n International SportMed Journal - Heat adaptation : guidelines for the optimisation of human performance : review article

Volume 7, Issue 1
  • ISSN : 1528-3356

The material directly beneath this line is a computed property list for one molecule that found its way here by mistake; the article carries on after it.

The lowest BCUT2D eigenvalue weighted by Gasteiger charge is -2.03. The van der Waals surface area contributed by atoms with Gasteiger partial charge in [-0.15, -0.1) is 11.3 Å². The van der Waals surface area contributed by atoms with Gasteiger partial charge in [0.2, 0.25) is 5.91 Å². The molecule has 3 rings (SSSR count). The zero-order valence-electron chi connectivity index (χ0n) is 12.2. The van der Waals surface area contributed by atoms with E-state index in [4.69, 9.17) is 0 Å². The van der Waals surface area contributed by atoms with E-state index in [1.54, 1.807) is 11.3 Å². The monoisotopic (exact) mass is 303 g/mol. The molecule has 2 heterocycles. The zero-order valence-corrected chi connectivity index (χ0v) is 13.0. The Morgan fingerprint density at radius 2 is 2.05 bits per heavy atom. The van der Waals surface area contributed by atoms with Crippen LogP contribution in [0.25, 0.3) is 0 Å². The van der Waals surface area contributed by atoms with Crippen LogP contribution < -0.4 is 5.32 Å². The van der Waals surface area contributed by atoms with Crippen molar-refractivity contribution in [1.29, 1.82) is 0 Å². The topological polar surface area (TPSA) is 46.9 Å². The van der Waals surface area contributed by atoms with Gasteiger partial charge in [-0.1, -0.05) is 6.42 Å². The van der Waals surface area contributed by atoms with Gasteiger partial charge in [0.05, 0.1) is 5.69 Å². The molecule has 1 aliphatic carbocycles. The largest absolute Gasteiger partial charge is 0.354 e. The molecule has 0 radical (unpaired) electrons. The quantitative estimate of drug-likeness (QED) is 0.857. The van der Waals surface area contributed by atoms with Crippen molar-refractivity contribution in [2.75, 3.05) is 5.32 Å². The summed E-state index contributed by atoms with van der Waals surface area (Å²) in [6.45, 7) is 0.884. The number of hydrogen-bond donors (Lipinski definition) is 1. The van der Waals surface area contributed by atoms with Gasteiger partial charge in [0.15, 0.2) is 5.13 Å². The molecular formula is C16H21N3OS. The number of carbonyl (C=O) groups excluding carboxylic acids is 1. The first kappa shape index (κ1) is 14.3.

During extended heat exposure, humans can experience three phases of heat adaptation. These start with the cardiovascular, sudomotor and neuroendocrine reactions induced by an acute heat exposure, progressing to an amplification of these responses (Phase two: positive adaptation), and possibly ending with the more efficient negative adaptation (Phase three) seen in indigenes from hot climates, where skin blood flow and sweating are reduced. This review briefly describes these physiological changes and provides a theoretical background underpinning adaptation strategies. Gender differences in the acute and adaptation responses are not discussed. Using simple modelling, there is a development of the key principles that are essential to evaluating the need for heat adaptation in various sports, and there is discussion of the disadvantages of heat adaptation. Several adaptation practices are described and evaluated relative to the needs of the athlete. From these, it is concluded that living and training under hot conditions may best improve performance in the heat. However, since high-intensity training is invariably hard to sustain in the heat, it is recommended that athletes live in the heat, experience heat under the pressure of competition, acclimate for a specific climate and then undertake high-quality training in the cool. Athletes must not ignore the psychological aspects of preparing for competition in the heat, since inappropriate choices can undo years of physiological preparation.

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